Bottled water drinkers consume 90,000 more microplastics
In a country where potable tap water isn’t accessible to all, forcing many to purchase bottled waters just to have water, what are we to do?
Jun 7, 2019
ICYDK, plastics don’t ever decompose. Instead, they continually break down into smaller and smaller pieces, eventually forming fragments called microplastics. So here’s the thing: microplastics are everywhere, and they’re in the things we eat and drink. We know by now that humans have been eating microplastics. (Read: Humans are already eating microplastics, according to study) It’s in our fishes, it’s in our salt, and—surprise, surprise—it’s in our bottled waters. (Read: No surprise: Microplastics were found in PH salt)
Last year, the latter was proven when scientists from State University of New York in Fredonia discovered microplastic samples from popular water bottle brands around the world. On average, they found 325 plastic particles for every liter of water. That’s pretty scary. (Read: There are microplastics in bottled water)
A new study published just this week is backing this up, with even more alarming data. Scientists from the MRC-PHE Centre for Environment and Health, Analytical and Environmental Sciences at Kings College London found that Americans consume an annual “39,000 to 52,000 particles depending on age and sex,” on average—and it’s worse for those who drink bottled water. According to the study, bottled water drinkers consume an additional 90,000 microplastics.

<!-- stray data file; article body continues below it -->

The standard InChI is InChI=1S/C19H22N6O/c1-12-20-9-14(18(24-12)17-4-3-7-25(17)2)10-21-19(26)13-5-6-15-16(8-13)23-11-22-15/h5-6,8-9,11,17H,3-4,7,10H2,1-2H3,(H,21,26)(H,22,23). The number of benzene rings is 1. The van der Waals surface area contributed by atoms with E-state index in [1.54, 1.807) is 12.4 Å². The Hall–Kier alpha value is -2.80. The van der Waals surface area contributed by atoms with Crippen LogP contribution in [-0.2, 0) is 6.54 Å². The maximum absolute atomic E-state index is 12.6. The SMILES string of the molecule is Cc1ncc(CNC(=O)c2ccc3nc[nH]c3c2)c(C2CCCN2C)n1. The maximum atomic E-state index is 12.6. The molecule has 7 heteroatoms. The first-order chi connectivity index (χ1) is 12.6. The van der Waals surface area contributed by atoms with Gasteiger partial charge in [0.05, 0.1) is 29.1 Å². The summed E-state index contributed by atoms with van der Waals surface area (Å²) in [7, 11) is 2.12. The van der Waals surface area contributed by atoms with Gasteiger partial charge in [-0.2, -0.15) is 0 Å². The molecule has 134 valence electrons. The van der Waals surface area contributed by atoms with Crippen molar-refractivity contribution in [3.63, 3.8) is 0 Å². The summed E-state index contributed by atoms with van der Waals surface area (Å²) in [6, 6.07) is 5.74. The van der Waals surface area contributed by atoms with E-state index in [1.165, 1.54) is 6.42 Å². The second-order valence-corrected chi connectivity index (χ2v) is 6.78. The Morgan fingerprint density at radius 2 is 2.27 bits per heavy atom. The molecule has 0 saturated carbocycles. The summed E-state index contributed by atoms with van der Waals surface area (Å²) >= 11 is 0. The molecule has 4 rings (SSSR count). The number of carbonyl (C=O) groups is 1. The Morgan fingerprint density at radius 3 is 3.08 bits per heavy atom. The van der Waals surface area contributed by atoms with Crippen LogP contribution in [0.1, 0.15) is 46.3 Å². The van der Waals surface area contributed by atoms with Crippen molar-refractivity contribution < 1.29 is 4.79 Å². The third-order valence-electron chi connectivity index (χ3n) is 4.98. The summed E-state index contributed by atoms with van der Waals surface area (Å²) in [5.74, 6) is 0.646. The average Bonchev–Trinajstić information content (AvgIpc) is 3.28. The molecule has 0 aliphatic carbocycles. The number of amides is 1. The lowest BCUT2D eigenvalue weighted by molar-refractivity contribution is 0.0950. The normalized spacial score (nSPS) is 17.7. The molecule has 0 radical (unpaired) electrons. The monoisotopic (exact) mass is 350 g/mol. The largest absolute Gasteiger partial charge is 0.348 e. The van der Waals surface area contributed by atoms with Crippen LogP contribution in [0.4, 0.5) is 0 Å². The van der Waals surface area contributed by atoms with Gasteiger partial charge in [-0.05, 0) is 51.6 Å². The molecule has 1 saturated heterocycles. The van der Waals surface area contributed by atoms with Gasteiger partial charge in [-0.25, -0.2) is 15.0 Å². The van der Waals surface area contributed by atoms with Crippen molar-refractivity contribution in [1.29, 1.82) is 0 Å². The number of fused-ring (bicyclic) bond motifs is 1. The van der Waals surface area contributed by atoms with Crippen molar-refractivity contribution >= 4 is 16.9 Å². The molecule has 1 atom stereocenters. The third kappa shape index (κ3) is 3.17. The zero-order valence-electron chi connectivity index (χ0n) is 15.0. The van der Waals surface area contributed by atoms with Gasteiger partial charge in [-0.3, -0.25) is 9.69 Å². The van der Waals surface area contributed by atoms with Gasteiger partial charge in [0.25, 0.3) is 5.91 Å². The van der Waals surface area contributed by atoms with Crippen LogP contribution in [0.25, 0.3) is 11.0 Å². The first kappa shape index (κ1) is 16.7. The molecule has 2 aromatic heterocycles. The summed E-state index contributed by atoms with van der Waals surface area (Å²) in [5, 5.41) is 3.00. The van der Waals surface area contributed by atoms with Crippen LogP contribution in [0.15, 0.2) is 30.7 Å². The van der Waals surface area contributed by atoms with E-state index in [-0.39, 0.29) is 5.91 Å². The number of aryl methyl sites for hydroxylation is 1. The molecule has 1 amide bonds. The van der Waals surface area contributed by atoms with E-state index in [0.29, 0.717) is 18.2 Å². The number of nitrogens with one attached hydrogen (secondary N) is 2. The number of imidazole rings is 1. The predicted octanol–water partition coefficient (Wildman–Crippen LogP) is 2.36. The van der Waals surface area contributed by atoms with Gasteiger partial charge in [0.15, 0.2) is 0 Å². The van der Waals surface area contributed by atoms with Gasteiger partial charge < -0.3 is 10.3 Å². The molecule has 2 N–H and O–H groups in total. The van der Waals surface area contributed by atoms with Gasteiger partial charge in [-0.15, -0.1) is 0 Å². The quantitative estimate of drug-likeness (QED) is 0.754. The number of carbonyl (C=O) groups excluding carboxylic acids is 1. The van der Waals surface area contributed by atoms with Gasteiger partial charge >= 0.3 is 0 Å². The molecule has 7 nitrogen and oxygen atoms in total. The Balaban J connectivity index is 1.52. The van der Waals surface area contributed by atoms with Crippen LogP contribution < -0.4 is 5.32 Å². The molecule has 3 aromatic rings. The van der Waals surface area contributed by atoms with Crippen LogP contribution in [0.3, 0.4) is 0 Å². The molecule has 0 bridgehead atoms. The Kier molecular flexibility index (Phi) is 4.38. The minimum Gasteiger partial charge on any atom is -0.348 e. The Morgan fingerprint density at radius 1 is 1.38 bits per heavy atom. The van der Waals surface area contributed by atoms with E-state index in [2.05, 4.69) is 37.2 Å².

“If you drink water from the tap, the study says you can cut down that 90,000 figure to between 3,000 and 6,000,” Mic reports.
That’s a huge problem in this country where tap water (1) isn’t always safe and potable and (2) not even accessible to all. (Read: It’s World Water Day, so where’s our water?) This means that many people are forced to buy bottled water just to have water at all. And even in upper middle-class households, drinking water still comes out of a plastic gallon that’s replaced every so often. Because of the way our water system is structured, we’re forced to consume more microplastics.
Sure, we might not know yet exactly how microplastics impact the human body. But the fact that we have these tiny little undecomposable fragments inside our stomachs is scary enough.
Featured photo courtesy of Picjumbo
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